In either case, the homeowner must file suit in district court - typically small claims, if the amount is $6,000 or less - in order to recover damages.  The homeowner will, as a rule, win a default judgment from the court, if the contractor is unlicensed. However, there is still the matter of enforcing the judgment, which can be difficult against an unlicensed contractor.

The moral of the story is ALWAYS HIRED A LICENSED CONTRACTOR IN THE STATE OF MICHIGAN FOR RESIDENTIAL WORK.  This is not always easy, since a good majority of residential contractors in the State of Michigan are not licensed, and because a lot of commercial contractors - who don't require licensing - also do residential work on the side.

 Wallet-size contractor's license provided by the State of Michigan must be shown by the contractor to the homeowner prior to entering their home or discussing a residential construction project.

Wallet-size contractor's license provided by the State of Michigan must be shown by the contractor to the homeowner prior to entering their home or discussing a residential construction project.

But contractors doing residential work in Michigan are required under State law to show you their wallet-size license before entering your home or discussing work with you.  If they don't show it to you, don't hesitate to ask for it.  Unfortunately, at Premier Veneers, we routinely encounter, and receive inquiries from, homeowners who have lost money to unlicensed contractors and need to have a project redone.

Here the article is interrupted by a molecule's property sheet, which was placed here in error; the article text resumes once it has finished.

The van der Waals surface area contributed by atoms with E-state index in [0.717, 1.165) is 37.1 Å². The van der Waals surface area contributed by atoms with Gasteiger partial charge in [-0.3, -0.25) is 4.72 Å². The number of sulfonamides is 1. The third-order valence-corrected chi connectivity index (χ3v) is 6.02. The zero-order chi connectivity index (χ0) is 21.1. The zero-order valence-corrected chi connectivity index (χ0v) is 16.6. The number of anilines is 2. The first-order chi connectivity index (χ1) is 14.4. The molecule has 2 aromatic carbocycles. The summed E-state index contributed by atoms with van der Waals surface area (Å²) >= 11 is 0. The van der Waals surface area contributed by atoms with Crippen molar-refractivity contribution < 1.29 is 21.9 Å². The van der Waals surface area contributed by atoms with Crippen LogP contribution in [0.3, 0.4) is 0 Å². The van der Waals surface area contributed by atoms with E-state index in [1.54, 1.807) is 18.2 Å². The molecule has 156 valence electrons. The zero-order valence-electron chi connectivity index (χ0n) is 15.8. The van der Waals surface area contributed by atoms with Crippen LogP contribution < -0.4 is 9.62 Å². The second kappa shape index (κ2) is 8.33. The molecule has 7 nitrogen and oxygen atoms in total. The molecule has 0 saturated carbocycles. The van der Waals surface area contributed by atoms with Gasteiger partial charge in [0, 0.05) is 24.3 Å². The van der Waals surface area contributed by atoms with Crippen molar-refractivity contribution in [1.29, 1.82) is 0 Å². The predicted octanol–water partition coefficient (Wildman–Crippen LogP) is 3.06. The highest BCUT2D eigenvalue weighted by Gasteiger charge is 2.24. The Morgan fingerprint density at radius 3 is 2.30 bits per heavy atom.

In 2016, Premier Veneers helped the owner of this poorly done, acid-stained concrete floor in West Bloomfield by an unlicensed contractor recoup $4,000 from the contractor.

In 2016, Premier Veneers helped the owner of this poorly done, acid-stained concrete floor in West Bloomfield by an unlicensed contractor recoup $4,000 from the contractor.

Often, we can assist not only in correcting the work, but in advising the homeowner on common sense action that can be taken to recover their money.  We helped one homeowner in West Bloomfield two years ago recover $4,000 for shoddy work done on a decorative concrete flooring project; and another, in Illinois, over 10 years ago, recover $12,000 in an arbitration hearing for a failed decorative concrete pool deck installation.

Keep in mind, licensing is only a baseline, or minimum requirement, for residential construction work in Michigan.  Good contractors will also typically have a number of certifications in the construction trades they practice, in addition to a license.  At Premier Veneers, we are licensed, certified in every service we offer, and insured for commercial general liability up to $3 million.

Further information about contractor licensing in the State of Michigan can be found on LARA's website:  Helpful Information For Homeowners.